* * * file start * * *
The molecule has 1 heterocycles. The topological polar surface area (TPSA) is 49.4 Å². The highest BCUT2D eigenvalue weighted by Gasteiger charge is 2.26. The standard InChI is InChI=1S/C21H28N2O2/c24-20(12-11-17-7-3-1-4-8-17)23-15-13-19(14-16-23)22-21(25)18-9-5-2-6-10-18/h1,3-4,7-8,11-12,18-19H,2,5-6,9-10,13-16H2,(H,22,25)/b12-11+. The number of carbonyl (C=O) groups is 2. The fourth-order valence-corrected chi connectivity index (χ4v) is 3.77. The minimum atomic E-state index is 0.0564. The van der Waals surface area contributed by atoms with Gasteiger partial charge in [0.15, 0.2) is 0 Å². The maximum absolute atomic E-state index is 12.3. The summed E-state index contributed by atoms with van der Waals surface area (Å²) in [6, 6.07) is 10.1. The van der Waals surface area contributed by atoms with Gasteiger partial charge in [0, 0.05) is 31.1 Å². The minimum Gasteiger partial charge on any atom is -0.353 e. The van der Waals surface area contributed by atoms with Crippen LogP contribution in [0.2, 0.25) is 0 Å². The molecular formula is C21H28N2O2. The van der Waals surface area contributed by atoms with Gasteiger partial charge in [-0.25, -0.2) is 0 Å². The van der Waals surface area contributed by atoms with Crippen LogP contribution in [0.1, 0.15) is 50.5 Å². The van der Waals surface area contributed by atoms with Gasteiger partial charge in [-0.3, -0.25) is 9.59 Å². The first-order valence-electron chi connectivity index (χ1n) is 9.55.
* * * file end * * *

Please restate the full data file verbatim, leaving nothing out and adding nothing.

The molecule has 1 heterocycles. The topological polar surface area (TPSA) is 49.4 Å². The highest BCUT2D eigenvalue weighted by Gasteiger charge is 2.26. The standard InChI is InChI=1S/C21H28N2O2/c24-20(12-11-17-7-3-1-4-8-17)23-15-13-19(14-16-23)22-21(25)18-9-5-2-6-10-18/h1,3-4,7-8,11-12,18-19H,2,5-6,9-10,13-16H2,(H,22,25)/b12-11+. The number of carbonyl (C=O) groups is 2. The fourth-order valence-corrected chi connectivity index (χ4v) is 3.77. The minimum atomic E-state index is 0.0564. The van der Waals surface area contributed by atoms with Gasteiger partial charge in [0.15, 0.2) is 0 Å². The maximum absolute atomic E-state index is 12.3. The summed E-state index contributed by atoms with van der Waals surface area (Å²) in [6, 6.07) is 10.1. The van der Waals surface area contributed by atoms with Gasteiger partial charge in [0, 0.05) is 31.1 Å². The minimum Gasteiger partial charge on any atom is -0.353 e. The van der Waals surface area contributed by atoms with Crippen LogP contribution in [0.2, 0.25) is 0 Å². The molecular formula is C21H28N2O2. The van der Waals surface area contributed by atoms with Gasteiger partial charge in [-0.25, -0.2) is 0 Å². The van der Waals surface area contributed by atoms with Crippen LogP contribution in [0.1, 0.15) is 50.5 Å². The van der Waals surface area contributed by atoms with Gasteiger partial charge in [-0.3, -0.25) is 9.59 Å². The first-order valence-electron chi connectivity index (χ1n) is 9.55.